After an extended break, I've embraced Vigilant Flame and the changes it brings. I have some thoughts. I haven't yet made up my mind about the new cooking system. On one hand, it decreases game time spent solely cooking. This is good as it allows for a more efficient gameplay experience. On the other hand, it increases micromanagement as well as actual real time spent cooking (unless the player is ultra-efficient and has all his/her ducks in a row--which arguably increases real time spent planning so as to avoid increased real time spent cooking). Overall, I see it as a mixed bag. From reading player reviews, however, it seems like I'm in the minority as many players either love or hate the new system. I have yet to explore Hushed River Valley. I hear it's nice. My main problem lies in my concern for Hinterland's priorities. Games tend to have lifespans. With a few notable exceptions, games that were spectacular and groundbreaking a decade ago quickly became dated when the industry expanded and improved upon once-creative ideas. Players evolve with games and demand more as technology and their game libraries improve/expand. The way I see it, Hinterland ought to have two main priorities to which all other issues take a back seat: Mods and Wintermute. Let's start with Wintermute. While sandboxing can be fun and rewarding, I'm afraid many players will burn out on the game before Wintermute is finished. I'm also concerned that Hinterland postponing the completion of Wintermute, in favor of addressing things like the cooking system, will damage their bottom line and thus the potential for The Long Dark to become what it could and ought to be. By this I mean that new sales of the game would be best served by completing the story mode rather than spending energy on individual systems that, while imperfect, are functional. This is my opinion. I could be wrong but based on my own burnout cycle as well as feedback from many friends who play the game, I don't think I am. While Wintermute is important, officially sanctioned modding tools should be the absolute number one priority to which all other concerns, including Wintermute, ought to take a back seat. The one thing I've learned about The Long Dark is that every person has a different idea of what makes the game great and what should be changed and how. Logic dictates that if everyone wants a different experience, instead of spending time and energy changing things like the cooking system and hoping players will like it, why not give players the tools to change the cooking system themselves if they so choose? It could be argued that the games that have lasted the longest with the most player enthusiasm are games that allow the community to change and evolve the experience of playing the game based on their own preferences. Skyrim, released late 2011, instantly comes to mind, but I would argue that it's just the latest in a series of games that keep generating enthusiasm years after other games, released around the same time, die off and become bargain-bin fodder. Oblivion (2006) continues to enjoy a healthy modding player community, as does Morrowind (2002). Hell, you can still find many active Neverwinter Nights (also 2002) persistent world servers, even though its been years since the developer took down the official NWN servers and, in essence, abandoned the game. I believe that the ability for players to create their own experiences through modding toolsets are what sets these games apart. Because of this, I also believe that Hinterland would be doing themselves a favor if they stopped everything else today and made modding tools their one and only priority.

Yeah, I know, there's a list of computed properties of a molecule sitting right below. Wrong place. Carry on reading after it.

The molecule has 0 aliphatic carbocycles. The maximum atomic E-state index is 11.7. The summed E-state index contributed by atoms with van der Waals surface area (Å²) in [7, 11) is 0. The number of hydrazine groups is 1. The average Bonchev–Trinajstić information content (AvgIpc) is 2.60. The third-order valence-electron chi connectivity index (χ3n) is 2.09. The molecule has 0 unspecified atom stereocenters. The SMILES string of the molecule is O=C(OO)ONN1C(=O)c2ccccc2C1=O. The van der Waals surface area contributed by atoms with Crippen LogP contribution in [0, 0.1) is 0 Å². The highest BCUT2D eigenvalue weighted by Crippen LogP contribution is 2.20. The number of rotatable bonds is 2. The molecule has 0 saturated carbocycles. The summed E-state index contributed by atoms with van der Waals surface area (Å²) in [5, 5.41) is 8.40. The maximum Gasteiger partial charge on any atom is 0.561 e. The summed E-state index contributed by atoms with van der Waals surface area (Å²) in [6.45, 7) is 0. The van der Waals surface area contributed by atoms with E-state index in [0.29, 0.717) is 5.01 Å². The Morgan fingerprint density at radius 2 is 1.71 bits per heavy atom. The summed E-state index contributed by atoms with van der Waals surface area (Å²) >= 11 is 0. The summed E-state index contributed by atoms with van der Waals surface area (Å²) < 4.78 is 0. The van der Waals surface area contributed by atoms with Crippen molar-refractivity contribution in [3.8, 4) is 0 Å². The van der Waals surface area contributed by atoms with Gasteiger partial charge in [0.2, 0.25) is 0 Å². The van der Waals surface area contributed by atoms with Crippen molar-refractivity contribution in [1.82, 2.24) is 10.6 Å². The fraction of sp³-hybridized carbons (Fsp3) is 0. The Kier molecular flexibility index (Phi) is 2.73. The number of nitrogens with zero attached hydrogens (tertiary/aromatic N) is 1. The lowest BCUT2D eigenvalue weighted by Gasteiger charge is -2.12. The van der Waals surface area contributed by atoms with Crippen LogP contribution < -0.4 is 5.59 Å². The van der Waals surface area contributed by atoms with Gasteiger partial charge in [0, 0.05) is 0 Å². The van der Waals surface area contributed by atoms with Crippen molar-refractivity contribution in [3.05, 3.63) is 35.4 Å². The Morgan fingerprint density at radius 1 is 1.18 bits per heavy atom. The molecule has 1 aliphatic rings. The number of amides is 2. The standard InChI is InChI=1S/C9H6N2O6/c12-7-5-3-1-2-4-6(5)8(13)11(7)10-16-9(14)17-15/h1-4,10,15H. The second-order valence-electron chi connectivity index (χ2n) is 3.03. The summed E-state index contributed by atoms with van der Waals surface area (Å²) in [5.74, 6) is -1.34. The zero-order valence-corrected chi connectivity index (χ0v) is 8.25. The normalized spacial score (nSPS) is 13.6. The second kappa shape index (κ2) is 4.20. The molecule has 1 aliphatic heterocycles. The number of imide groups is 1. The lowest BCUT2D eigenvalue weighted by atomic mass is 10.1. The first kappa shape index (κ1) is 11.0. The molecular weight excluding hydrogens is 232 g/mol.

Oooo, character background!! I love this.
  14. Moose Do Not Bleed

    I hope this is a bug. Everything bleeds.
  15. Sharpen arrows with knife?

    I think it's a perfect suggestion, particularly the arrows being limited to take rabbits. Based on everything I've read since I started playing, some people are able to "get" the stone throwing/rabbit mechanism while some people just can't seem to make it work. This would provide them an easier, reliable method of taking rabbits with the balance of A) you're burning through arrow shafts you could otherwise hunt bigger game, and B) you're burning through your bow's condition, C) you have to spend time crafting your ammo, and D) because of A-C you wouldn't be able to use this hunting method to establish an immediate foothold survival-wise by acquiring first-day guts. If nothing else, for the player set for the long-term, this would provide additional motivation to learn how to hunt rabbits with stones, but for those who really don't like the stone mechanism it would provide an alternative. And more options, provided they're balanced, are always better than fewer.